Skip to main content
Add To List
Joy Owango

Joy Owango

Training Centre in Communication and AfricArxiv

2 Matching Videos

On-Demand Meetings

Inspiring Global Collaboration


2022 | Jun 02, Joy Owango, Bianca Amaro, Ana Heredia, Devika Madalli, Haseeb Md. Irfanullah, Solange Santos, Lautaro Matas

The scholarly publishing ecosystem is more diverse than ever in terms of the business models we adopt, technologies and infrastructure we use, workflows we practice, and the way we show our resilience against shocks like pandemics. Our discussions, however, often focus on the challenges and opportunities of North America and Europe. As a part of the dynamic publishing world, regions outside this axis have been developing diverse experiences, expertise, and opportunities that can be effectively translated into global collaboration. In this session, experts and professionals working on different parts of these regions–the "unusual suspects"–will showcase their inspiring conceptions, experiences, and solutions. Through a guided panel discussion and open discussion, the audience and the panel together will explore how to learn from, capitalize on, and harness a diverse pool of regional and international perspectives and expertise. They would also identify some action points that could be taken forward by individual organizations beyond the session floor. This session would be one of the many attempts to inspire the conversation between the North and the South and create space for collaboration making the North and the South meet in the middle. || Speakers: Ana Heredia; Haseeb Md Irfanullah; Devika Madalli; Bianca Amaro; Lautaro Matas; Joy Owango; Solange Santos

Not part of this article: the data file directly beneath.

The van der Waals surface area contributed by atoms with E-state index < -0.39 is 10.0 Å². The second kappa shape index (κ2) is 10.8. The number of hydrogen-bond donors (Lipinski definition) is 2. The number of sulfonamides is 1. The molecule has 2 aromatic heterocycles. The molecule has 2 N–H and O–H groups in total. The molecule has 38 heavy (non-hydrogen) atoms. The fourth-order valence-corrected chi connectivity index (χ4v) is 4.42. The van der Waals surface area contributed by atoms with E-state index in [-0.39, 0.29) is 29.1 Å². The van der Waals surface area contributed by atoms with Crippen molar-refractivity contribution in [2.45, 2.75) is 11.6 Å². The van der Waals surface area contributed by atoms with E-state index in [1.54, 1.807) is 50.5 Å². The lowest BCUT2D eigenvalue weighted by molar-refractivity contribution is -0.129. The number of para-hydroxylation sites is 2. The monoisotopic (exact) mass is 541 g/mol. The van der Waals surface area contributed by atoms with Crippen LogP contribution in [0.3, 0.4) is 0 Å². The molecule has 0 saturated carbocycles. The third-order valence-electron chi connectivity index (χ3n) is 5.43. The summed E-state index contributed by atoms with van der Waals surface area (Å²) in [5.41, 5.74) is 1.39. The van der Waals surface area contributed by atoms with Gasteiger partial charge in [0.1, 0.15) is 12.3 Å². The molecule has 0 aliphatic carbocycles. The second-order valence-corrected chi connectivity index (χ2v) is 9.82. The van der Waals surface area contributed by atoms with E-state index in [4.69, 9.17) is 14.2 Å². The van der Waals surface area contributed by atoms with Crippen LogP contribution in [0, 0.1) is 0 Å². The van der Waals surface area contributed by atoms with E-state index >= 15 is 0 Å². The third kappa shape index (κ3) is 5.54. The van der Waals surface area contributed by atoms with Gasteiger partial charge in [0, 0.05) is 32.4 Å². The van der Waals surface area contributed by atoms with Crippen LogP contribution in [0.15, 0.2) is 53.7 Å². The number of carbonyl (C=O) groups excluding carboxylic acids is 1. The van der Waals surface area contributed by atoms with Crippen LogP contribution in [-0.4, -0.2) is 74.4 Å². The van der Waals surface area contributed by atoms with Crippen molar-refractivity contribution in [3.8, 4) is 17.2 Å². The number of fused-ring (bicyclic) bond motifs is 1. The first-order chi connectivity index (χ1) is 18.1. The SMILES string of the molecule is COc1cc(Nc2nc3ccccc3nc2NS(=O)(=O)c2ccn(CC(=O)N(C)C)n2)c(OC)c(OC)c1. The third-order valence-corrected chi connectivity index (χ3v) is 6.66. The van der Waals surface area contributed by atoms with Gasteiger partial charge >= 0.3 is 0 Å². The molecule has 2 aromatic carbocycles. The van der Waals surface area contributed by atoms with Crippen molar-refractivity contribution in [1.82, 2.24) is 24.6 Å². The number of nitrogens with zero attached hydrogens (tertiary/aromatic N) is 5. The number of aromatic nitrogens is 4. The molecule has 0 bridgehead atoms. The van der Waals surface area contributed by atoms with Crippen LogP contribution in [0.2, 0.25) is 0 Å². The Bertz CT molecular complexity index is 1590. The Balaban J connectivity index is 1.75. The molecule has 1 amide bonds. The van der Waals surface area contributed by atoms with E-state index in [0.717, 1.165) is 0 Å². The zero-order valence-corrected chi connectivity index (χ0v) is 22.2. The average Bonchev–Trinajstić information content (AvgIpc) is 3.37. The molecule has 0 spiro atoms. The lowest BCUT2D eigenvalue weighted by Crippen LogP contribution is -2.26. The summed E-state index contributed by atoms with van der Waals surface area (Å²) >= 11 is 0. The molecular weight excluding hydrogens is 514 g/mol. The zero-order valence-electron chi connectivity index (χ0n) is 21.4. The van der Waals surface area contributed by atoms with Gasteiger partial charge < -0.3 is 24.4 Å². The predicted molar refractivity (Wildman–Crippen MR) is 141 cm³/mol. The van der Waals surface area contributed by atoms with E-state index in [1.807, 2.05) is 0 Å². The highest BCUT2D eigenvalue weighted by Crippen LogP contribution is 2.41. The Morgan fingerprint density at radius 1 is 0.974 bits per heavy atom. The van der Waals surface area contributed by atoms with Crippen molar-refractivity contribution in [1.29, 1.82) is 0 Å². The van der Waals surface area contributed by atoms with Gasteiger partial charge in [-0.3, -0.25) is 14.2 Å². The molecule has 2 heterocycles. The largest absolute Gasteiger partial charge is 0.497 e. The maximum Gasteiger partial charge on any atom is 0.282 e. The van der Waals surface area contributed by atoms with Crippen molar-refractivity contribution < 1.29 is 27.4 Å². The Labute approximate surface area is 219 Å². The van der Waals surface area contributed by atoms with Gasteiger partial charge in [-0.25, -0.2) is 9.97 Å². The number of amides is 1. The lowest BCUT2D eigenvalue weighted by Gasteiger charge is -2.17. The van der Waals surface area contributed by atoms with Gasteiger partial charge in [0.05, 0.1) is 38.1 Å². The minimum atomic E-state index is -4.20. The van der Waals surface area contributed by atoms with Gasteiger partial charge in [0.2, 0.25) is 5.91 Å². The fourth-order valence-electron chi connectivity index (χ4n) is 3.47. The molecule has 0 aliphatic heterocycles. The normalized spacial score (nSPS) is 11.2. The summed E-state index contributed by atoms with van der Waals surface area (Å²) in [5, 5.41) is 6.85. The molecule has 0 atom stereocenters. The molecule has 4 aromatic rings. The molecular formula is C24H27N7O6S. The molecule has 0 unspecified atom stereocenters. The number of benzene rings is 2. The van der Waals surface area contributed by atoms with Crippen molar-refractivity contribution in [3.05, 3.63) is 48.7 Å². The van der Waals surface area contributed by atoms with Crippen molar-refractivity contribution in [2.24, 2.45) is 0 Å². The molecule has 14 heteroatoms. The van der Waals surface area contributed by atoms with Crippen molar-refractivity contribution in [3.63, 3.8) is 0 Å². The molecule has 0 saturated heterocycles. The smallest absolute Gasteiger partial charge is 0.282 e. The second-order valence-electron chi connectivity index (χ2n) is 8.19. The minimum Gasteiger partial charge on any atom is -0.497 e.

SSP On-Demand: Webinars

Preprints and New Content


2021 | Oct 06, Michele Avissar-Whiting, Sylvia Izzo Hunter, Joy Owango, Alex Freeman

It is now common practice for researchers in many disciplines to post their work as a preprint ahead of or in conjunction with submission to a peer-reviewed journal. For some, the question is no longer whether to upload a preprint of their work but when or how quickly to do so. With preprints now a first step in the submission process, publishers and editors have a new set of questions: Where do preprints fit in the scope of upholding scientific rigor? What if the study or data are flawed (and potentially harmful to readers, especially those who aren’t scientists)? Who takes responsibility for the accuracy of preprints and the data now “published” and available to the public? How do we handle retracting, citing, and referencing preprints? Are preprints a “move fast and break things” example of new directions in academic publishing, or should we consider implementing some speed bumps? This panel will discuss these questions and more.